Since the 1980s, the ballet has been performing classical ballets and ballets based on Nordic and Swedish themes as well as modern dance. Other significant Swedish companies include NorrDans in Härnösand, the Gothenburg Opera Ballet, and the Skåne Dance Theatre in Malmö. The companies often stage both a classical repertoire and one with modern dance. An example of modern dance was the Gothenburg Ballet’s staging of The Saga of Gösta Berling (1992), based on Selma Lagerlöf’s novel, and later also performed by the Royal Swedish Ballet. 

Norrdans' international ensemble on 'Sergels torg' (Sergel's Square) at Stockholm Culture Festival in 2013. Photo: Frankie Fouganthin (CC BY-SA 4.0)

In modern dance, the Cullberg Ballet founded by Birgit Cullberg is probably best known internationally. Many of the modern dancers started or collaborated with the Royal Swedish Ballet. One of these young and promising choreographers was Per Jonsson (1956-1998), who worked with the Royal Swedish Ballet as well with other modern dance companies, also launching his own company. His breakthrough came with Shaft, 1983. Finnish dancer and choreographer Kenneth Kvarnström has played an important role in modern dance, working both in Finland and Sweden. From 2004-2007 Kvarnström was director of the House of Dance, and in 2013 he became the first director of dance at the Stockholm City Theatre (Kulturhuset Stadsteatern).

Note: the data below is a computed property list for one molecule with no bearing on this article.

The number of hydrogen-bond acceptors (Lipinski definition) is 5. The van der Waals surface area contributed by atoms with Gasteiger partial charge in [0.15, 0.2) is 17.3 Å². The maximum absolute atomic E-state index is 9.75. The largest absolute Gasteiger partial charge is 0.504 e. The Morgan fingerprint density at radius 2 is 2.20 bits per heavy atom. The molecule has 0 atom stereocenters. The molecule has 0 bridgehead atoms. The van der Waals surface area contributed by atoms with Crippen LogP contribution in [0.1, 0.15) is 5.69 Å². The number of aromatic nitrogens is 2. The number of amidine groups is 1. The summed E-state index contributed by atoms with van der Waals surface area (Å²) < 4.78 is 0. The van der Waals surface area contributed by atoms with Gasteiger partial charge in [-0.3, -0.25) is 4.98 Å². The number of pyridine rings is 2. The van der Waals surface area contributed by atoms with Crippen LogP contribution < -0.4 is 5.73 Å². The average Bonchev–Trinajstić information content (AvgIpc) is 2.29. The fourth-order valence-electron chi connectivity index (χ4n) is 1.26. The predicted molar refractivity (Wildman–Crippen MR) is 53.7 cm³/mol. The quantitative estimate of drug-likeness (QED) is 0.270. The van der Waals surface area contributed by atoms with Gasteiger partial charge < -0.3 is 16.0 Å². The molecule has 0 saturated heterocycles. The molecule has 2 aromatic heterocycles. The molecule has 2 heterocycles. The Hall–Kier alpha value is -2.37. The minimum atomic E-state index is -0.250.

The remarkable Finnish-Swedish modern dancer Virpi Pahkinen (b. 1966) started working in Sweden in 1989. Her book Ormbäraren (2009) (The Bearer of Snakes; originally written in Finnish), about her worldwide experience as a dancer and choreographer, is a fascinating testimony of her dance poetics. Her speciality is solo dance, and in a sense, she could be called the new Isadora Duncan.